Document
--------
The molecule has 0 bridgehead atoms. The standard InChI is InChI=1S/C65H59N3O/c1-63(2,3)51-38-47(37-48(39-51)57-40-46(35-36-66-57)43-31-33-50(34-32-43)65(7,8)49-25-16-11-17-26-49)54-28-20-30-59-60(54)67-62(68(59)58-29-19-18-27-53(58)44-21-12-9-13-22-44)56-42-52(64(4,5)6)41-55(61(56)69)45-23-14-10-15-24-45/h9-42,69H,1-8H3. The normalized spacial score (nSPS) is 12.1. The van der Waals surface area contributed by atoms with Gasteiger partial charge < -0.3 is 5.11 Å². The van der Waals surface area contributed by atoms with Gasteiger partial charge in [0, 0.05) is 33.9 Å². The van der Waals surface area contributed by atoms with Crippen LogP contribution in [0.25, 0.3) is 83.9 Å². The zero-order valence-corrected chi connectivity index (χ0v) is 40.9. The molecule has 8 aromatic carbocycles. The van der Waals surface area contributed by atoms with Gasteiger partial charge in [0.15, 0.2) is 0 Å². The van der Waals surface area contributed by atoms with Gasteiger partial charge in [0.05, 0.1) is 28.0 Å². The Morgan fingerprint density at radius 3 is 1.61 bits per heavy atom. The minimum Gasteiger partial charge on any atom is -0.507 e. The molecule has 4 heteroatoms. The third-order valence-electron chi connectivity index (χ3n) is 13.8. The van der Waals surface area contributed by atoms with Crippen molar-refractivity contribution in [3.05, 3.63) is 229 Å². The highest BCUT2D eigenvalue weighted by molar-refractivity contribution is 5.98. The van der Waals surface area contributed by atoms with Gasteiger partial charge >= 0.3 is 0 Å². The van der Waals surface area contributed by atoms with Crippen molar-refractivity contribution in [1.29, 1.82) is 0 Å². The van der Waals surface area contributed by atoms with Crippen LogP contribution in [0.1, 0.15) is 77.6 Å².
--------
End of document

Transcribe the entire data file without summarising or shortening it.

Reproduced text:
The molecule has 0 bridgehead atoms. The standard InChI is InChI=1S/C65H59N3O/c1-63(2,3)51-38-47(37-48(39-51)57-40-46(35-36-66-57)43-31-33-50(34-32-43)65(7,8)49-25-16-11-17-26-49)54-28-20-30-59-60(54)67-62(68(59)58-29-19-18-27-53(58)44-21-12-9-13-22-44)56-42-52(64(4,5)6)41-55(61(56)69)45-23-14-10-15-24-45/h9-42,69H,1-8H3. The normalized spacial score (nSPS) is 12.1. The van der Waals surface area contributed by atoms with Gasteiger partial charge < -0.3 is 5.11 Å². The van der Waals surface area contributed by atoms with Gasteiger partial charge in [0, 0.05) is 33.9 Å². The van der Waals surface area contributed by atoms with Crippen LogP contribution in [0.25, 0.3) is 83.9 Å². The zero-order valence-corrected chi connectivity index (χ0v) is 40.9. The molecule has 8 aromatic carbocycles. The van der Waals surface area contributed by atoms with Gasteiger partial charge in [0.15, 0.2) is 0 Å². The van der Waals surface area contributed by atoms with Gasteiger partial charge in [0.05, 0.1) is 28.0 Å². The Morgan fingerprint density at radius 3 is 1.61 bits per heavy atom. The minimum Gasteiger partial charge on any atom is -0.507 e. The molecule has 4 heteroatoms. The third-order valence-electron chi connectivity index (χ3n) is 13.8. The van der Waals surface area contributed by atoms with Crippen molar-refractivity contribution in [3.05, 3.63) is 229 Å². The highest BCUT2D eigenvalue weighted by molar-refractivity contribution is 5.98. The van der Waals surface area contributed by atoms with Gasteiger partial charge >= 0.3 is 0 Å². The van der Waals surface area contributed by atoms with Crippen molar-refractivity contribution in [1.29, 1.82) is 0 Å². The van der Waals surface area contributed by atoms with Crippen LogP contribution in [0.1, 0.15) is 77.6 Å².